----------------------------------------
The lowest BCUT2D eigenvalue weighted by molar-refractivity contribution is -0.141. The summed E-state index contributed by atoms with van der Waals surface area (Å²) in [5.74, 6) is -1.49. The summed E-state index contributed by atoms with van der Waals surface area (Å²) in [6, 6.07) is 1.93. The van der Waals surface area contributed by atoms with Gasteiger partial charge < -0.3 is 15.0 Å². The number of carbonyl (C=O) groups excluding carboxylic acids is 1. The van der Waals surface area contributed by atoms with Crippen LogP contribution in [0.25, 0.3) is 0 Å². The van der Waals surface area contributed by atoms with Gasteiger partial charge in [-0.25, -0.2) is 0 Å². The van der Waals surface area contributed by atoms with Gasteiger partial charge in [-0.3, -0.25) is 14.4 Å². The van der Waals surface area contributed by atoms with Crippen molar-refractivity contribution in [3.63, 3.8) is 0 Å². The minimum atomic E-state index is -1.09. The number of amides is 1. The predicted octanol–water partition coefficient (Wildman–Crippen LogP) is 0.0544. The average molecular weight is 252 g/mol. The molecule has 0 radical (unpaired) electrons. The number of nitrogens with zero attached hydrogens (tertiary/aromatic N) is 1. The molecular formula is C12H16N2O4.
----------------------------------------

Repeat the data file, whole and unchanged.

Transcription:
The lowest BCUT2D eigenvalue weighted by molar-refractivity contribution is -0.141. The summed E-state index contributed by atoms with van der Waals surface area (Å²) in [5.74, 6) is -1.49. The summed E-state index contributed by atoms with van der Waals surface area (Å²) in [6, 6.07) is 1.93. The van der Waals surface area contributed by atoms with Gasteiger partial charge < -0.3 is 15.0 Å². The number of carbonyl (C=O) groups excluding carboxylic acids is 1. The van der Waals surface area contributed by atoms with Crippen LogP contribution in [0.25, 0.3) is 0 Å². The van der Waals surface area contributed by atoms with Gasteiger partial charge in [-0.25, -0.2) is 0 Å². The van der Waals surface area contributed by atoms with Gasteiger partial charge in [-0.3, -0.25) is 14.4 Å². The van der Waals surface area contributed by atoms with Crippen molar-refractivity contribution in [3.63, 3.8) is 0 Å². The minimum atomic E-state index is -1.09. The number of amides is 1. The predicted octanol–water partition coefficient (Wildman–Crippen LogP) is 0.0544. The average molecular weight is 252 g/mol. The molecule has 0 radical (unpaired) electrons. The number of nitrogens with zero attached hydrogens (tertiary/aromatic N) is 1. The molecular formula is C12H16N2O4.